The Election of 2000: Close,
Chaotic, and Unforgettable
It began as a referendum on the Clinton Administration. It featured Clinton's vice president, Al Gore, running against George W. Bush, the son of the former president Bill Clinton had defeated in 1992.
The early favorite was Vice President Al Gore. It was his election to lose. The Clinton years had been a period of prolonged economic expansion, the most sustained in modern American history. The federal debt had been reduced substantially, unemployment was the lowest in decades, consumer spending and confidence was high, and the stock market reached record levels. The economic worries that had paved the way for Clinton's victory eight years earlier no longer were of concern. There was peace on the international front.
Gore was an able, experienced candidate, well-funded and seemingly well-prepared for the presidency. In political terms, early projections (which proved to be accurate) were that the Democrats would carry the two most populous states, California and New York, usually considered the keys to winning. He faced in George W. Bush a candidate inexperienced in national politics, personally unfamiliar to the American public, and one who had been in public office a total of five years when the race began.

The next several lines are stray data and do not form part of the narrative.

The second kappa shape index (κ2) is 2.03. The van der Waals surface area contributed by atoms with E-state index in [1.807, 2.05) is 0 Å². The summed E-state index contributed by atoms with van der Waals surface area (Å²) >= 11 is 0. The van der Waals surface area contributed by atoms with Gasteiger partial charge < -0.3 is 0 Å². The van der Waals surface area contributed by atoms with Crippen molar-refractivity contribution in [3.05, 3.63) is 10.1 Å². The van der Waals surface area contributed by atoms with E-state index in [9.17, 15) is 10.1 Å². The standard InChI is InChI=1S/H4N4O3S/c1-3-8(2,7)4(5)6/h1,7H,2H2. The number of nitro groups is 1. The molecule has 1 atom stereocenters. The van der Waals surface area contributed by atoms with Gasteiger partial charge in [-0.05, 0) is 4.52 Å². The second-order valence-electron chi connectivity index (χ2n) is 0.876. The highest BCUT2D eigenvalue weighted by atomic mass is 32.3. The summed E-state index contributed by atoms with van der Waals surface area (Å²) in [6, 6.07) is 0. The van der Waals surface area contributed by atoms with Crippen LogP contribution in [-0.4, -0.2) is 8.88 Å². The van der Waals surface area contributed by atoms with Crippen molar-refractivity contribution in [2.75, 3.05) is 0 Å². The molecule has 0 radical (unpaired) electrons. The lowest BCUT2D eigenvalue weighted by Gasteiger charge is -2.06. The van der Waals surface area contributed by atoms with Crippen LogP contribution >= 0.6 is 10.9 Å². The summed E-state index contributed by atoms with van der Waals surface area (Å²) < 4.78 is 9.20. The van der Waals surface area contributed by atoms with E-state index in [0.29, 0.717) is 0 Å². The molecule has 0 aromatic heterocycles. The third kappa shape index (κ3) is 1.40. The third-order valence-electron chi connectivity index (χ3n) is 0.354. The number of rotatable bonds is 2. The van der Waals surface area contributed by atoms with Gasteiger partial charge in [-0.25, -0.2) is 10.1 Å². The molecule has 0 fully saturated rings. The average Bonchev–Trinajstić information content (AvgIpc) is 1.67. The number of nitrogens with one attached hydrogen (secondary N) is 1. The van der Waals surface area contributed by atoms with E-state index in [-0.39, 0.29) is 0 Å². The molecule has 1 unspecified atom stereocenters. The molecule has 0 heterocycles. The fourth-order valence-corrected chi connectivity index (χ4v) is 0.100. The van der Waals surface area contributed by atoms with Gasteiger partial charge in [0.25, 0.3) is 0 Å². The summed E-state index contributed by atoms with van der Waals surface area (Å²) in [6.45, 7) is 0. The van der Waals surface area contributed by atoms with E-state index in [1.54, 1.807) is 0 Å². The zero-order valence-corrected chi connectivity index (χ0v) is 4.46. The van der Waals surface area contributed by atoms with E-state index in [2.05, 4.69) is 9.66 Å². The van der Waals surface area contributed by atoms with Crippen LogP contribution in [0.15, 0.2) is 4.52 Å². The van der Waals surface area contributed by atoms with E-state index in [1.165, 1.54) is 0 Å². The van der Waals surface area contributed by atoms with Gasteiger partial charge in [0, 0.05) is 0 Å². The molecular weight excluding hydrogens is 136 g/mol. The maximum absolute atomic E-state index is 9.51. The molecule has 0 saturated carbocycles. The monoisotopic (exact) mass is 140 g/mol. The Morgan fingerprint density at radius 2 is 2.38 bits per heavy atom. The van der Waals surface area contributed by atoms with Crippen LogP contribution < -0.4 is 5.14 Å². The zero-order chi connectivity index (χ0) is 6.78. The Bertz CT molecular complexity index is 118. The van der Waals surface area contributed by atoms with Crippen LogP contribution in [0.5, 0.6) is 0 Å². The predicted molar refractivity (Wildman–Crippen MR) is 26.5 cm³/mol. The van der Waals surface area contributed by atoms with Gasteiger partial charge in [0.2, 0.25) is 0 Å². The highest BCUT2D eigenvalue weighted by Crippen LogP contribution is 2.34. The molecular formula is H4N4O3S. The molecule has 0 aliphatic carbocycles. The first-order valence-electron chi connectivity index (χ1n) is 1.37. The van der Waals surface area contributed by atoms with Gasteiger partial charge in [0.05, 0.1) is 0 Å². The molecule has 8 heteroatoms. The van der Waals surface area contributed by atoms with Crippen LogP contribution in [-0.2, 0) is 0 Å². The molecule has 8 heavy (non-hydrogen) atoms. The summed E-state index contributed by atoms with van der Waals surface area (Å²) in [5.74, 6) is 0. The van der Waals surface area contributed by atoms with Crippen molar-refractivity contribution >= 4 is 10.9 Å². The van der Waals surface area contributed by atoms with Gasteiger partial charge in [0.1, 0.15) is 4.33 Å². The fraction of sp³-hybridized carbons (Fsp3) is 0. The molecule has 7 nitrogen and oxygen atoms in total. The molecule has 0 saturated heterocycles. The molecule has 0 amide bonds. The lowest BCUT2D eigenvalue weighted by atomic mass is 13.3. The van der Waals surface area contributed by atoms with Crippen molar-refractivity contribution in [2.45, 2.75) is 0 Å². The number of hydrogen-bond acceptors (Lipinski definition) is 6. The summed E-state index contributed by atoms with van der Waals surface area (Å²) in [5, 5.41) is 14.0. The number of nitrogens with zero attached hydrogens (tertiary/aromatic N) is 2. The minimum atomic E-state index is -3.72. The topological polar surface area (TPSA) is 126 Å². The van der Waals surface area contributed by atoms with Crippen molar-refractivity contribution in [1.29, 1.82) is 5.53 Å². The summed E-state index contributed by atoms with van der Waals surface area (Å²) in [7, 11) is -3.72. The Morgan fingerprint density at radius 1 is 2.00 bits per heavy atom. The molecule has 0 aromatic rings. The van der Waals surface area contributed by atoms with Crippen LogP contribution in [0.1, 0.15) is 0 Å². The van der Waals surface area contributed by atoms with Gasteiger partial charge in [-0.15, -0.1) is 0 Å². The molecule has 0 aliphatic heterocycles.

It was to turn out to be one of the closest, hardest fought, and most contentious elections in modern history. The results were not to be